Settlement Sets New Standard For Release Of Drug Information
Attorney General Spitzer today announced an agreement that resolves charges that a leading pharmaceutical company concealed information about the safety and effectiveness of one of its drugs.
As part of the agreement, GlaxoSmithKline (GSK) will become the first major drug manufacturer to publicly disclose information on clinical studies of its drugs.
"This settlement holds GSK to a new standard of disclosure about studies concerning its drugs, a standard that helps to ensure that doctors and patients have access to all scientifically sound information so doctors can prescribe appropriate medication for their patients," Spitzer said. "By agreeing to release both positive and negative studies about the safety and efficacy of its drugs, GSK has set an example for the entire pharmaceutical industry."
The Attorney General sued GSK in June alleging that the company withheld negative information about Paxil, a drug used to treat depression. Specifically, GSK conducted at least five studies on the use of Paxil in children and adolescents but only released one of these studies, which showed mixed results on efficacy. The lawsuit alleged that the company suppressed the negative results of the other studies, which failed to demonstrate that Paxil is effective and which suggested a possible increased risk of suicidal thinking and acts in certain individuals. The suit further alleged that GSK failed to disclose this information in "Medical Information Letters" that it sent to physicians.
In settlement documents submitted to the U.S. District Court in Manhattan, GSK agreed to continue its online posting of clinical studies of the use of Paxil in children and adolescents. Those studies were made available after the Attorney General filed his lawsuit. In addition, GSK will establish an online "Clinical Trials Register" that will contain summaries of results for all GSK-sponsored clinical studies of drugs conducted after December 27, 2000 (the date Glaxo Wellcome and SmithKlineBeecham merged) and any earlier studies that may be relevant.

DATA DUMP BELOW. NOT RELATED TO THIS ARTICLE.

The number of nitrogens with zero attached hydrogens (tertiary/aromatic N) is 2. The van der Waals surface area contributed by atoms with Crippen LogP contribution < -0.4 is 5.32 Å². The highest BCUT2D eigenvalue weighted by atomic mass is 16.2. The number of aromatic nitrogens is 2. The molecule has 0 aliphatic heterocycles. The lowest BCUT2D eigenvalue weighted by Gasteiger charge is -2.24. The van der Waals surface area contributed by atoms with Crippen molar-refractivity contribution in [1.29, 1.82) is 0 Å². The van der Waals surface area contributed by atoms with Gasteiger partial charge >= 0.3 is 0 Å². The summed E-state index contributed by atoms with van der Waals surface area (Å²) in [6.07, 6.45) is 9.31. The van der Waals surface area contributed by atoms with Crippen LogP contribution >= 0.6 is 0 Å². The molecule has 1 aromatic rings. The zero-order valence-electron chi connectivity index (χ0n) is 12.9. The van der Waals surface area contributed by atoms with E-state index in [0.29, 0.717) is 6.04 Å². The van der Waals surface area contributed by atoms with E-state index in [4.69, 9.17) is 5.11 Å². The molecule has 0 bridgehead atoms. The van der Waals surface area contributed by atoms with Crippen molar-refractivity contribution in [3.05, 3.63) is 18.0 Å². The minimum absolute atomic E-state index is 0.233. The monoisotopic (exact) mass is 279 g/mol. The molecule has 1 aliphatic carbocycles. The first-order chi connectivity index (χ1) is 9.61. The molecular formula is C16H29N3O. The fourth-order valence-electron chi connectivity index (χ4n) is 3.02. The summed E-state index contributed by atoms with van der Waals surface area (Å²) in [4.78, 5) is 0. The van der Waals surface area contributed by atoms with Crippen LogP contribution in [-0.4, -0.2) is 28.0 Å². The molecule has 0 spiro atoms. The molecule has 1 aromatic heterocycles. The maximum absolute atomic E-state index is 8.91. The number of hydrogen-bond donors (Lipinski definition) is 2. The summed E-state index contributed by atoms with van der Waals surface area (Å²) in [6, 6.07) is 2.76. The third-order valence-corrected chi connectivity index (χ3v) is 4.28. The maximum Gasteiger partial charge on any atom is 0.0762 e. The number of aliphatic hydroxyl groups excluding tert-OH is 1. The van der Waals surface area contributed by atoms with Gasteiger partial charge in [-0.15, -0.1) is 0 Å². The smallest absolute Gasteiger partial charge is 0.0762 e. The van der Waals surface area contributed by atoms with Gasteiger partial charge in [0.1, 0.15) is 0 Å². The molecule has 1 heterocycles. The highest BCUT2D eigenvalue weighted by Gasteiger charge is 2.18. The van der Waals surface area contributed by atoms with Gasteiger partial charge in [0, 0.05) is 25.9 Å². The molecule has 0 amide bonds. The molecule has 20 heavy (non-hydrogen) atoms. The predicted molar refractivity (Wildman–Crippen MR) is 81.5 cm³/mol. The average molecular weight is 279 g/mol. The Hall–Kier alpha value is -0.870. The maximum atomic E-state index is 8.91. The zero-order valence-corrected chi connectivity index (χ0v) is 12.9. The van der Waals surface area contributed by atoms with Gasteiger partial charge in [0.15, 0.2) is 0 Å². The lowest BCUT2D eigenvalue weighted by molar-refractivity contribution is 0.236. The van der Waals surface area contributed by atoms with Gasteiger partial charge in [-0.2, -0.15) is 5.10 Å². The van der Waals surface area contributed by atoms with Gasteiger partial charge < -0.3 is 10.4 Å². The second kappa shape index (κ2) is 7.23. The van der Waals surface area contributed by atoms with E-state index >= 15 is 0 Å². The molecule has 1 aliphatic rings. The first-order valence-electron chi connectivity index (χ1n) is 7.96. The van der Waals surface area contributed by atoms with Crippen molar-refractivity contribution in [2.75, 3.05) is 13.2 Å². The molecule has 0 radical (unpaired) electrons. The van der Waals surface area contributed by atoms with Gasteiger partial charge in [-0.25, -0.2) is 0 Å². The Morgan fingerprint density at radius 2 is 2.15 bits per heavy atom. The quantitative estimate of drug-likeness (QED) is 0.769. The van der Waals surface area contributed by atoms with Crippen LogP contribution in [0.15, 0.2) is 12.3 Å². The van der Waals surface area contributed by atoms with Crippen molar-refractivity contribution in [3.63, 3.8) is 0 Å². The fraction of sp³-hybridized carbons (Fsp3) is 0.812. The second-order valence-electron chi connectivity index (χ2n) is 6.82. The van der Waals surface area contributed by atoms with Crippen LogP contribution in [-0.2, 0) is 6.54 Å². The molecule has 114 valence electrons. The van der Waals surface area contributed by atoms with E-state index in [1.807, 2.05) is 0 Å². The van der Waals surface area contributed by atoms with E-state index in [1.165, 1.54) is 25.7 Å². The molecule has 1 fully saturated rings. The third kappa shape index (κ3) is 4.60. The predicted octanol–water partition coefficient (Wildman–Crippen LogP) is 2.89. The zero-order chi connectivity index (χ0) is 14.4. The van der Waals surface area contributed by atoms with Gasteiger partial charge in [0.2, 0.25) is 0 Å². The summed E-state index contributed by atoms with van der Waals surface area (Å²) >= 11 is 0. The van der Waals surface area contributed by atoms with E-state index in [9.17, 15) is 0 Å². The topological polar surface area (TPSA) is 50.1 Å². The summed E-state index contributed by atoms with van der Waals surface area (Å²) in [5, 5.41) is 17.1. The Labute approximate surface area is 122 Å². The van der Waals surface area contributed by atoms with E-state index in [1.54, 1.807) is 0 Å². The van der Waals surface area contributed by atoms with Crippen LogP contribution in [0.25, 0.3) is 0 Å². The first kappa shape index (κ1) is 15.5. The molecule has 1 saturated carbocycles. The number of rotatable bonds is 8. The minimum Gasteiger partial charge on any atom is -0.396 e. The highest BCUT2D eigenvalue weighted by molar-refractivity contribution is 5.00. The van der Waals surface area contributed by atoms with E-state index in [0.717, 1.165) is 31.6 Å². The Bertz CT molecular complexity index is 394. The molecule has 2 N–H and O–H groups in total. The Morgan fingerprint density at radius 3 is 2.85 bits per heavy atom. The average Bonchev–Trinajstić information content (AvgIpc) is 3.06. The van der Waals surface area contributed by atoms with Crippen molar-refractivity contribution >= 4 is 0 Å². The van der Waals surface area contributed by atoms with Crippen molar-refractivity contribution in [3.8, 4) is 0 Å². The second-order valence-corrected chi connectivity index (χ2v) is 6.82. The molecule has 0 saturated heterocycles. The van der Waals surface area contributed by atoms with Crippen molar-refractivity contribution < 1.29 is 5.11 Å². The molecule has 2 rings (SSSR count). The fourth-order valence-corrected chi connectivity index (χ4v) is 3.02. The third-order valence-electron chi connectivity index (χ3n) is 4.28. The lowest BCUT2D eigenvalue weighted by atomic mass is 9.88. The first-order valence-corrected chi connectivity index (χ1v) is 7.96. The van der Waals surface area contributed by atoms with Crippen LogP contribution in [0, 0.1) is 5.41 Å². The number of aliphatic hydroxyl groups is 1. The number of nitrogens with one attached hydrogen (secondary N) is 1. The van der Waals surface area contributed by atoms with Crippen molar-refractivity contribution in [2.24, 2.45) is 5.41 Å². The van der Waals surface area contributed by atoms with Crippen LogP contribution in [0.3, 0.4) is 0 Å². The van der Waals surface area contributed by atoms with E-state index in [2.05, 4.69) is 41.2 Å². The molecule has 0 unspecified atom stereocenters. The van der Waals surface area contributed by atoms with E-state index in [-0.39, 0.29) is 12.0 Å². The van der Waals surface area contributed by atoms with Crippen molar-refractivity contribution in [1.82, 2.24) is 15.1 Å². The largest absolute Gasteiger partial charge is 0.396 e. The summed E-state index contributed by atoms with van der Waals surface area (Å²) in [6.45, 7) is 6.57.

The Clinical Trials Register will present summaries of the results of clinical studies in a standardized format and with content that conforms to the requirements of the International Conference on Harmonisation of Technical Requirements for Registration of Pharmaceuticals for Human Use. Each clinical study summary posted on the register will contain over 20 categories of information including information regarding the effectiveness of the drug tested, the type and severity of adverse side effects the study participants experienced, whether the goals or other components of the study were changed mid-stream, and whether the study was terminated early before full completion and why.
The settlement also sets forth specific time periods during which GSK will upload data into the Clinical Trials Register. GSK expects to post summaries of clinical studies completed prior to the date of the agreement between now and December 31, 2005. Summaries of clinical studies completed after the date of the agreement for drugs already approved and marketed will, in most cases, be posted to the site no later that ten months after the study completion date. For drugs approved and marketed after the agreement date, summaries of the studies will be posted no later than ten months after the drug is first marketed. GSK will advertise the existence and availability of the Clinical Trials Register in major national medical journals.
As part of the settlement, GSK has also agreed to ensure that all Medical Information Letters and other communications it provides to doctors concerning off-label use of Paxil and other drugs will fairly and accurately reflect the safety and efficacy data from clinical studies concerning off-label use.
GSK will pay $2.5 million in disgorgement and costs to the State of New York.
Spitzer thanked GSK officials for working with his office to resolve the matter.
The investigation and settlement discussions were handled by Assistant Attorneys General Rose Firestein and Shirley Stark, under the supervision of Thomas Conway, Chief of the Consumer Frauds and Protection Bureau, and Joseph Baker, Chief of the Health Care Bureau.
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